In part, that has been triggered by the oil price crashing through technical support three weeks ago. According to John Noyce, a technical analyst at Citigroup, when the oil price dived through its 55-week moving average, it set up a target of $55 a barrel. Failure to consolidate there could send oil down to the 200-week average, expected to be about $50 by the year end.

Tony Dolphin, director of strategy at Henderson Global Investors, says: “The two most important effects of lower oil prices, if they are sustained, will be to boost spending power in non-oil producing countries and help lower inflation expectations.”

In the US, Mr Dolphin thinks the Federal Reserve will welcome cheaper oil because it will take the pressure off it to raise rates even as growth is already slowing.

In Europe and the UK, on the other hand, the boost to economic growth might be seen as adding fuel to the fire. “If anything, lower oil prices make it a little more likely that the European Central Bank and the Bank of England raise rates in coming months,” he adds. For most businesses, the oil majors excepted, the fall in the oil price is good news. That hasn’t passed unnoticed in the stock markets. Since the end of July, the share price of Royal Dutch Shell has slumped by 11pc, while that of British Airways, a big oil user, has risen by more than a quarter.

According to Andrew Milligan, global strategist at Standard Life Investments, if you were to strip out energy stocks, the S&P500 would now be safely higher than May’s peak. “The fall in the oil price is being priced in as we speak, but I don’t know if it’s fully priced in yet,” he said.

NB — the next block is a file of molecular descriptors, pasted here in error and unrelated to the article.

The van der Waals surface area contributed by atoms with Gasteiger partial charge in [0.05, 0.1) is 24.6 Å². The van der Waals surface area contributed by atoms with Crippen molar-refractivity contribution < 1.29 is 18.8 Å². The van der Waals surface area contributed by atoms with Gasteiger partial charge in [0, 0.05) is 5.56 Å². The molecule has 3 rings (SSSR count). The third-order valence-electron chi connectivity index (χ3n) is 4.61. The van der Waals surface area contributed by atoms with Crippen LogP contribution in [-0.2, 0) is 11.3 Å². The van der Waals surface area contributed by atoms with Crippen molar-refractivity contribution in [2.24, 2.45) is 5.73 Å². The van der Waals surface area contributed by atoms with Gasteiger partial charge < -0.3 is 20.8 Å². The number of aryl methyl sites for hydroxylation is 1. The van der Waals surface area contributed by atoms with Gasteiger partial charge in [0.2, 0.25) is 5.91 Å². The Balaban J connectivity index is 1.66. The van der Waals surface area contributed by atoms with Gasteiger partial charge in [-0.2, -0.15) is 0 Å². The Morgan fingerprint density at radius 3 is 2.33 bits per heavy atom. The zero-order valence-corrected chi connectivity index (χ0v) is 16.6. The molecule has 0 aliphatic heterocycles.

Key to putting a floor under the price will be how OPEC responds to the slide. The oil producers’ cartel recently held back from cutting production to underpin the price but it left open the possibility that it would do so later in the year. It doesn’t want to see the price fall much further.

Adam Sieminski, chief energy economist at Deutsche Bank in New York, said: “Traders are going to push toward $55 and see what OPEC’s resolve looks like. Look for OPEC ministers to get serious about an emergency meeting and quota cuts.” They may not have to worry. The long-term factors driving the oil price higher have not gone away in the past six weeks.

Demand remains on a relentless upward path, driven by simple arithmetic. There are four times as many Chinese as Americans but each one uses on average only a tenth as much oil. There are 50 times as many cars per head of population in America than China. It will take time, but these differences will narrow.

The other side of the equation shows oil companies struggling to increase production or replace their reserves. Output from producing fields is shrinking at 8pc to 10pc a year. There has not been a serious oil find in 30 years and you don’t need to believe the gloomiest “peak oil” scenarios to accept that the world’s most accessible reserves have already been tapped.

There is no right price for oil, but the bar has been raised. In 2004, BP’s chief executive Lord Browne said $40 a barrel was unsustainable and the real value was $25-$27. What looks more likely now is that oil has found a new trading range, capped at $80 by the knock-on impact on the wider economy but underpinned near $60 by revenue-hungry OPEC producers. and its sister non-profit websites,,,,,, and are owned by John Donovan. There is also a Wikipedia feature.